Genuine Parts Company (NYSE:GPC) distributes automotive parts and industrial replacement parts (engine parts for heavy machinery) to auto repair businesses and manufacturers. The company also sells office products to large retailers. GPC operates in a mature market with many players, and the products it distributes are commodities with many substitutes available in the marketplace, resulting in ongoing pricing pressure from competitors.
DEI auto sales have also been negatively affected by the trend of longer lasting manufacturers warranties. Over the last several years longer warranties have become the industry standard on new cars; when cars are under warranty, drivers are more likely to go to the car dealership for free repairs, than to visit DEI's clients.
In 2009, GPC earned a total of $10.0 billion in total revenues. This was a significant decline from its 2008 total revenues of $11.0 billion. Unsurprisingly, this had a negative impact on GPC's net income. Between 2008 and 2009, GPC's net income declined from $475 million in 2008 to a net income of $400 million in 2009.
Genuine Parts Co. divides its business into four segments: Automotive Parts , Industrial Machinery Parts, Office Products, and Electrical/Electronic Materials (insulating and conducting materials). Its Automotive Parts group distributes over 300,000 products to retail customers through its 58 NAPA (National Automotive Parts Association) distribution centers across the US. The Industrial Parts Group, operating under the name Motion Industries, provides customized product and technical expertise to the manufacturing industry. The Office Products group distributes over 30,000 business products from 44 distribution centers across the U.S. and Canada under the name S.P. Richards Company. The Electrical/Electronic Materials Group was formed in 1998 through the acquisition of EIS, the nation's largest distributor of electronic and electrical apparatus. The group distributes over 100,000 items from 33 locations across the U.S. and Mexico.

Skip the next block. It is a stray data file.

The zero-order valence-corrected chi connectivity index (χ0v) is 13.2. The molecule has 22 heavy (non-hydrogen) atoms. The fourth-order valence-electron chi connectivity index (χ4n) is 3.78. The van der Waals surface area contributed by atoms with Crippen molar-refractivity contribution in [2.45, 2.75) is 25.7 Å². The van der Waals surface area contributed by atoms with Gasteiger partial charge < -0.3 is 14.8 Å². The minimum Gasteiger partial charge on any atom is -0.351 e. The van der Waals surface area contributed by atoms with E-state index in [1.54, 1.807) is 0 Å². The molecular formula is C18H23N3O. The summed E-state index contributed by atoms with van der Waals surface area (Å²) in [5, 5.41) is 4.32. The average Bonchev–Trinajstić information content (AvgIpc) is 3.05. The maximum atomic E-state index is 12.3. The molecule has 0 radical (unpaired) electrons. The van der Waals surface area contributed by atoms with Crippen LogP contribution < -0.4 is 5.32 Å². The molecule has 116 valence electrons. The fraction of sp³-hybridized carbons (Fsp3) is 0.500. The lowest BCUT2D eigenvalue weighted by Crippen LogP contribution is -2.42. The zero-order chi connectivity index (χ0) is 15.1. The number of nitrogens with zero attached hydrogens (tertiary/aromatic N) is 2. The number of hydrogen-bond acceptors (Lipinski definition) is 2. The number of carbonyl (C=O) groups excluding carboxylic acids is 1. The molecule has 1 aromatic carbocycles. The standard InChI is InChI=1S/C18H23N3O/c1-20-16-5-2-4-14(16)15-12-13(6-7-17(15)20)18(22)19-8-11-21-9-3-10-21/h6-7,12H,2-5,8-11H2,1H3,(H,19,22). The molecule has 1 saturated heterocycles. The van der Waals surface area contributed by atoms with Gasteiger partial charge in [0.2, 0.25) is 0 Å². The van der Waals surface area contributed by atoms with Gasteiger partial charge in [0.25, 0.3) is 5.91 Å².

Longer manufacturer warranties have become the industry standard in recent years. These warranties, which offer free repairs, motivate car owners to do repairs at the dealership rather than through NAPA stores for the first few years of ownership. This in turn hurts GPC's business, as the repairs are offered for free.
Increased outsourcing of North American manufacturing will hurt GPC's bottom line as its subsidiaries lie entirely in the US, Canada and Mexico. A study conducted by "PERI" of the Univ. of Massachusetts found that "foreign sourced goods in total manufacture inputs, a significant indicator of the extent of outsourcing activity, rose from 12.4% to 22.1% in the manufacturing sector as a whole.
As a conglomerate, GPC encounters different competitive pressures in the respective industries in which its subsidiaries operate. GPC's business structure allows it to leverage its core competencies as a distributor across its business interests. This also leads to cost savings in the sharing of back office and HR facilities.